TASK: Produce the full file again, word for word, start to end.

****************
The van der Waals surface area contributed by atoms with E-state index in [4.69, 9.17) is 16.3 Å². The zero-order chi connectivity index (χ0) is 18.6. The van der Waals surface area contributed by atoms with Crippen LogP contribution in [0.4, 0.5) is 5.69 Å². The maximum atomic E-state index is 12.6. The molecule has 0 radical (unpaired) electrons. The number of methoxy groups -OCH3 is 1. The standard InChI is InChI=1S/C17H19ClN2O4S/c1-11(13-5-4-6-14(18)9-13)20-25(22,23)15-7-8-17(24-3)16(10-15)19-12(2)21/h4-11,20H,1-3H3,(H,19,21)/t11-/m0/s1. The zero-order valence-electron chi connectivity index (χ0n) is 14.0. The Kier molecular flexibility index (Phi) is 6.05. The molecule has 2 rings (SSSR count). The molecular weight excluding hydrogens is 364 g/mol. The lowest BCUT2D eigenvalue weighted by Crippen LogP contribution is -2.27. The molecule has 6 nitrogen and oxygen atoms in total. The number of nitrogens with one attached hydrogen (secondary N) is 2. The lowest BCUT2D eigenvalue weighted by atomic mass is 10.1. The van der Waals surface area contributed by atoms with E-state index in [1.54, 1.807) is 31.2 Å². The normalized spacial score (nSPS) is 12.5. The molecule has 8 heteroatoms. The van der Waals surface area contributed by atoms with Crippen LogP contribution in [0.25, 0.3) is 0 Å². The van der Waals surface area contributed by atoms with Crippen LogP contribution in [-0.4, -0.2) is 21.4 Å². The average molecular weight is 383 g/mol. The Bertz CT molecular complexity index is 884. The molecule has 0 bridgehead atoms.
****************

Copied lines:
The van der Waals surface area contributed by atoms with E-state index in [4.69, 9.17) is 16.3 Å². The zero-order chi connectivity index (χ0) is 18.6. The van der Waals surface area contributed by atoms with Crippen LogP contribution in [0.4, 0.5) is 5.69 Å². The maximum atomic E-state index is 12.6. The molecule has 0 radical (unpaired) electrons. The number of methoxy groups -OCH3 is 1. The standard InChI is InChI=1S/C17H19ClN2O4S/c1-11(13-5-4-6-14(18)9-13)20-25(22,23)15-7-8-17(24-3)16(10-15)19-12(2)21/h4-11,20H,1-3H3,(H,19,21)/t11-/m0/s1. The zero-order valence-electron chi connectivity index (χ0n) is 14.0. The Kier molecular flexibility index (Phi) is 6.05. The molecule has 2 rings (SSSR count). The molecular weight excluding hydrogens is 364 g/mol. The lowest BCUT2D eigenvalue weighted by Crippen LogP contribution is -2.27. The molecule has 6 nitrogen and oxygen atoms in total. The number of nitrogens with one attached hydrogen (secondary N) is 2. The lowest BCUT2D eigenvalue weighted by atomic mass is 10.1. The van der Waals surface area contributed by atoms with E-state index in [1.54, 1.807) is 31.2 Å². The normalized spacial score (nSPS) is 12.5. The molecule has 8 heteroatoms. The van der Waals surface area contributed by atoms with Crippen LogP contribution in [0.25, 0.3) is 0 Å². The van der Waals surface area contributed by atoms with Crippen LogP contribution in [-0.4, -0.2) is 21.4 Å². The average molecular weight is 383 g/mol. The Bertz CT molecular complexity index is 884. The molecule has 0 bridgehead atoms.